Why Were Chainsaws Invented? - Backyard Boss
We are reader supported. External links may earn us a commission.

Why Were Chainsaws Invented?

The answer to this question might seem obvious. To make cutting wood quicker and easier right? No, not quite. While chainsaws today are used around the world to cut down trees and make short work of cutting up wood, they have a surprising origin.

The chainsaw wasn’t even intended to be used outside. Read on to find out its story of creation.

The Labor Room And Chainsaws

Here comes the answer you weren’t expecting; chainsaws were invented to assist in childbirth. Yes, you read that right. Before Cesarean section was commonly performed, doctors used chainsaws to save mother and child during difficult births.

Before the invention of the C-section, all newborns had to pass through the birth canal during birth, which was fine if everything went smoothly. However, when labor stalled for any reason, doctors had to use small knives to cut away pieces of the pelvis.

This process was extremely painful for the mother and dangerous for the soon-to-be-born child. This was also all before the invention of anesthetic.

The Invention That Changed Everything

Tree felling with a large chainsaw cutting into tree trunk motion blur sawdust and chippings

In 1780 two Scottish doctors, John Aitken and James Jaffray, invented the first chainsaw to help with the procedure outlined above, known as symphysiotomy. This first chainsaw, however, looked nothing like the modern ones.

It looked a lot more like a surgical tool and less like the heavy machinery used to fell gigantic trees. It was powered with the use of a hand crank, and greatly reduced the time it took to perform the procedure. 

Chainsaw 2.0

Chainsaw With Dust
Image credits:
Karolina Grabowska via Pexels

In 1830, the second version of the chainsaw was invented by a German named Bernard Heine. He named his version the osteotome, which is the Greek word for the bone cutter.

As the name suggests, this was used in surgery, but its use extended beyond childbirth. Doctors were cutting bones with this tool easier than ever before. 

While the chainsaw was evolving at this point, people still weren’t aware of how handy they could be to cut wood. The next step in its development is essentially what brought forth our top rated chainsaw.

Chainsaws Go Outside

Collection Of Vintage Chainsaws
G Johansen via https://pixabay.com/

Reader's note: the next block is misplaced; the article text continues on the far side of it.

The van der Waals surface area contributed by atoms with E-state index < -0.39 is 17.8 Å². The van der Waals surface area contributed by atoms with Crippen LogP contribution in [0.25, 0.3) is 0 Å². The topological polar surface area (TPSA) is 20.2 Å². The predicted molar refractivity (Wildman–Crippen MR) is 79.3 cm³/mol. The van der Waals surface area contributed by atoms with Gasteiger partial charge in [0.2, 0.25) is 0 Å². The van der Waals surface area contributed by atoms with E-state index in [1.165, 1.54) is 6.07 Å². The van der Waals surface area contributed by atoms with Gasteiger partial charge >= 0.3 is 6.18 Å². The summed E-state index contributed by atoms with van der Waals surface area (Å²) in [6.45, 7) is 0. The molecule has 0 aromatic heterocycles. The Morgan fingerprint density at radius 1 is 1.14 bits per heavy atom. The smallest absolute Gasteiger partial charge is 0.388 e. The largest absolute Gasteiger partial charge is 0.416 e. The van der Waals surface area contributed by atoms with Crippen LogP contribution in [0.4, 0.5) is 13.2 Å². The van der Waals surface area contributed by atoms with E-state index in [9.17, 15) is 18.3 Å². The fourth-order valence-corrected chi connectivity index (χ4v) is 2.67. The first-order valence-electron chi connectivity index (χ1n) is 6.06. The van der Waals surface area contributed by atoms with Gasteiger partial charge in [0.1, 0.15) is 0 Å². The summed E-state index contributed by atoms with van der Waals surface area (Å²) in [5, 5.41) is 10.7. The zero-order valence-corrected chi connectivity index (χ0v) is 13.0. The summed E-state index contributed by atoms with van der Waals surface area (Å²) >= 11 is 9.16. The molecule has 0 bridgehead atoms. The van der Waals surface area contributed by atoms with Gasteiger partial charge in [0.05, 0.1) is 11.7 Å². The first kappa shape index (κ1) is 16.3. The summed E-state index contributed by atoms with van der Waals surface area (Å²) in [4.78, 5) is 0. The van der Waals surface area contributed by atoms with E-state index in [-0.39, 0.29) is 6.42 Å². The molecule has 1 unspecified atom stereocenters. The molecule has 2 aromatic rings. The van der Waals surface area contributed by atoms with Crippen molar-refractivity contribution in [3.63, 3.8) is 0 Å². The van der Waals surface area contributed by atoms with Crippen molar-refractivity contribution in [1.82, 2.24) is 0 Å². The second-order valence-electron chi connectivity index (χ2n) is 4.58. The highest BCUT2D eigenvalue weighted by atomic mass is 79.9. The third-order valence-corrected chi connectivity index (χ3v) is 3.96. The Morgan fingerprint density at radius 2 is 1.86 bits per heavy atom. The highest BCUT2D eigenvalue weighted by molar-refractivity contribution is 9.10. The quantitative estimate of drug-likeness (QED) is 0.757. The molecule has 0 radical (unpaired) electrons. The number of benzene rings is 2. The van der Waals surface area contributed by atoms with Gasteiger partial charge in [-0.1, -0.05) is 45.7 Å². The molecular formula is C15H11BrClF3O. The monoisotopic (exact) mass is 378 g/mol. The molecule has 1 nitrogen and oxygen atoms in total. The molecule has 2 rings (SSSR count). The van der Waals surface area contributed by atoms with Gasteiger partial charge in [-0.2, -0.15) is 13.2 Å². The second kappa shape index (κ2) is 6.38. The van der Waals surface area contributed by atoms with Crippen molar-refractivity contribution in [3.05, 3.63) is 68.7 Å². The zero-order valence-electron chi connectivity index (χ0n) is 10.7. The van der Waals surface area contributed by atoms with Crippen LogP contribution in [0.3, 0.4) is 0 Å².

At the beginning of the 20th century, people started to realize that chainsaws were useful outside of the operating room too. Eventually, in 1905, Samuel J Bens patented an electric chainsaw that he intended to use to fell giant redwoods.

21 years later, a patent was awarded to a person by the name of Andreas Stihl to produce and sell electric chainsaws. This marks the time when chainsaws used for felling trees began to be produced on a production line. And thus, the chainsaw completed its journey from the labor room to the forests. We were now on the way to having the best chainsaws we have today.

In those days, electric chainsaws were huge and weren’t a common thing to have in your household. In fact, two people were needed to operate the machine as they weighed over 100 pounds. So the method of how to use a chainsaw was quite different back then.

The Second World War gave us vast improvements in aluminum and engine design. This means that chainsaws became smaller and lighter without losing any efficacy. Chainsaws started to resemble the ones we know today. Without these improvements, we wouldn’t have the best 18-inch chainsaws available at our local hardware store.

It was also around this time that C-sections started to be used more regularly. This sped up the transition of chainsaws from surgical to timber tools.

To Wrap Up

So there you have it. The unexpected origin story of the chainsaw. It was responsible for helping with difficult childbirth for 125 years before it made the transition to a woodcutting tool. This remarkable invention ultimately resulted in this beast of a machine being available online in modern times.

Some of us may even have the original chainsaw to thank for helping our ancestors be born. Today, we can thank them for making short work of cutting down trees and cutting up pieces of wood in our yard. 

What do you think about this story? Was it surprising? Let us know in the comments section below!